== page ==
Sunday, April 25, 2010

Texas Tenderfoot

It wasn't my foot that was tender! But I have to say that my ride at Wildcatter Ranch near Graham, Texas, was the best. First of all, I'm a big wuss and horses know it. So I asked Jay, the director of all the equine activities at the ranch, for a horse that was "sure-footed, half-dead and not hungry."

He chose Precious for me -- a chestnut gelding -- definitely sure-footed, not half-dead but very calm and exceedingly nice about not trying to snack on the trail. We rode for almost an hour and a half through meadows with lush grass, up rocky trails, through thick brush and shady junipers and on a bluff overlooking the meandering Brazos River.

The scenery was stunning with lots of wildflowers: bluebonnets, Indian paintbrush, prickly poppies, poppy mallow, prairie verbena and a variety of little yellow blossoms. Jay led the group and Bryan baby-sat me at the back of the bunch. They were both great -- wonderfully patient and soooo cowboy polite with their drawled "yes ma'ams."

I must admit I wasn't looking forward to the ride -- just doing it in the line of duty. I'm so glad I went. It was lots of fun; I didn't fall off and it only took a few minutes to make my legs work right again.

I'm having an awful time trying to get my videos to go anywhere. I did manage to get a short one up on YouTube. To see a view of the trail from between Precious's ears, go to .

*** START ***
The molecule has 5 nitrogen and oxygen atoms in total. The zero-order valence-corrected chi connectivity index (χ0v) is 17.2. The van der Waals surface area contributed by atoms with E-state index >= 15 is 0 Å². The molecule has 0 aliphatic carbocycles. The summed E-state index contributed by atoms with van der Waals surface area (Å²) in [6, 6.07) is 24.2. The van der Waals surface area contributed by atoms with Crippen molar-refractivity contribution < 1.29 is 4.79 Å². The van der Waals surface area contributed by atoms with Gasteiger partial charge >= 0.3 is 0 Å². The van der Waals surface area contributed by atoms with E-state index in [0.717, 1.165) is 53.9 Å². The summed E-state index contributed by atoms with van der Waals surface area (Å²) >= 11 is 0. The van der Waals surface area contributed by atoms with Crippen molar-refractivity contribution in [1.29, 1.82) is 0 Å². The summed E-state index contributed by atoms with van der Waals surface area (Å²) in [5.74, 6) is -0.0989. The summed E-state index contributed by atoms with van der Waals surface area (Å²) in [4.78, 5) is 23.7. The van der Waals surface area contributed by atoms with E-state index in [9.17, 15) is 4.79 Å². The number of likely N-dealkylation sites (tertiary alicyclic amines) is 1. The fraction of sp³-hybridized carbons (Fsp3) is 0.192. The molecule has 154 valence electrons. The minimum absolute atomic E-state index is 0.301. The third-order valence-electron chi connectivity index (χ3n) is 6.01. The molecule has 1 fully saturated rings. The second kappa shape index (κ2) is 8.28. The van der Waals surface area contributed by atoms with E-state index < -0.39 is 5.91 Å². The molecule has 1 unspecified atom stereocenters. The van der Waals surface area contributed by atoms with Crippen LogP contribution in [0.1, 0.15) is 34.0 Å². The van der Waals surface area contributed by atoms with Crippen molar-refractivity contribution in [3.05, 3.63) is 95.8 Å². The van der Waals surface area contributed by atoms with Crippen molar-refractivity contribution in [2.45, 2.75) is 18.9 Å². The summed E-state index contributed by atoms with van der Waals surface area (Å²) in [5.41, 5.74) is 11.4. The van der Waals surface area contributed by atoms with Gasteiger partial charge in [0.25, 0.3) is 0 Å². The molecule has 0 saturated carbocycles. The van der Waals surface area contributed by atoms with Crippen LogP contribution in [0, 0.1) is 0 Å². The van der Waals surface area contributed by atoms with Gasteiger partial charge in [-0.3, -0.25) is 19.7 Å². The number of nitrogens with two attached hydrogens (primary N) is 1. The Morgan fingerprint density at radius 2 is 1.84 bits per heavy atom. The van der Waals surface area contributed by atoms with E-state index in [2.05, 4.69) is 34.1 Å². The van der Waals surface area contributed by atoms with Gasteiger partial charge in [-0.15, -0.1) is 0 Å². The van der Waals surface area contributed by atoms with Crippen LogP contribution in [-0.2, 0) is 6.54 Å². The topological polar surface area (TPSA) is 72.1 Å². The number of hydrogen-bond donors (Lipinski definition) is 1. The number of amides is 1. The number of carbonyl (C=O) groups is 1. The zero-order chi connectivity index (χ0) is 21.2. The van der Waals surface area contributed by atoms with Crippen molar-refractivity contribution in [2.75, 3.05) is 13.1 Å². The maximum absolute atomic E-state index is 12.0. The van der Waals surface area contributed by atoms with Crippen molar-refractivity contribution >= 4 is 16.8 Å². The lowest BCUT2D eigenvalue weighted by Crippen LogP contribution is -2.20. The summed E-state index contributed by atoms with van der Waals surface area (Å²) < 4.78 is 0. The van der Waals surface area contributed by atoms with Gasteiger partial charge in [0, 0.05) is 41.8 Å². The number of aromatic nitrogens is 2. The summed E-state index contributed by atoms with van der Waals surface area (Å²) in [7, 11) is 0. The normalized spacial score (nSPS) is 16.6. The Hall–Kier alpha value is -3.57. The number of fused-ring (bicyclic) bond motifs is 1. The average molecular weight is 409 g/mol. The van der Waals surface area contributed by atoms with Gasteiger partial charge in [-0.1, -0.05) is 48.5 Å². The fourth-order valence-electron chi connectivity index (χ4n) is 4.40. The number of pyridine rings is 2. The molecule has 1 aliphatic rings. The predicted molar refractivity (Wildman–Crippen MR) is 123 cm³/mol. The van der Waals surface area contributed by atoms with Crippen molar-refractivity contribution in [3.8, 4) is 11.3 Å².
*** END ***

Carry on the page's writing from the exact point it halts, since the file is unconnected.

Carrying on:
Wednesday, April 21, 2010

Architectural Independence

Visitors to the Kansas City area do themselves a disservice if they don't make a trip a few miles east of town to Independence. This little town has a lot of historical importance -- home of Harry Truman and site of his Presidential Museum, beginning of the Santa Fe -- and subsequently the Oregon and California -- Trail, and important to Latter Day Saints and their religious off-shoots.

And it presents an interesting variety of architectural styles from its traditional square with its Liberty Hall-influenced Court House to the space-age spiral of the Temple of the Community of Christ (formerly Reorganized Latter Day Saints). We could see the spire in the distance as we approached the town.

Jack and I had toured the Truman Presidential Museum on a previous visit. Of all the presidential museums I've visited (Ford, Reagan, Clinton, Eisenhower, Johnson, Bush, Carter and Clinton) this is my favorite. This time we took a walking tour past the home where Harry and Bess lived from the time of their marriage in 1919. It was the official Summer White House from 1945 to 1953.

The Waggoner-Bingham House was built in 1852 with later expansions. The artist George Caleb Bingham and his wife lived here from 1864 to 1870. This is the "Pink Parlor" -- the furnishings, many original, are turn-of-the-last-century.

We slipped into a prayer service in the Community of Christ Temple and got to hear a hymn played on that impressive organ, a 102-rank Casavante Freres pipe organ. Notice the nautilus-like swirl of the ceiling.

The Second Empire Victorian Vaile Mansion is a real jewel. The painting on the ceiling of this bedroom caused a local scandal.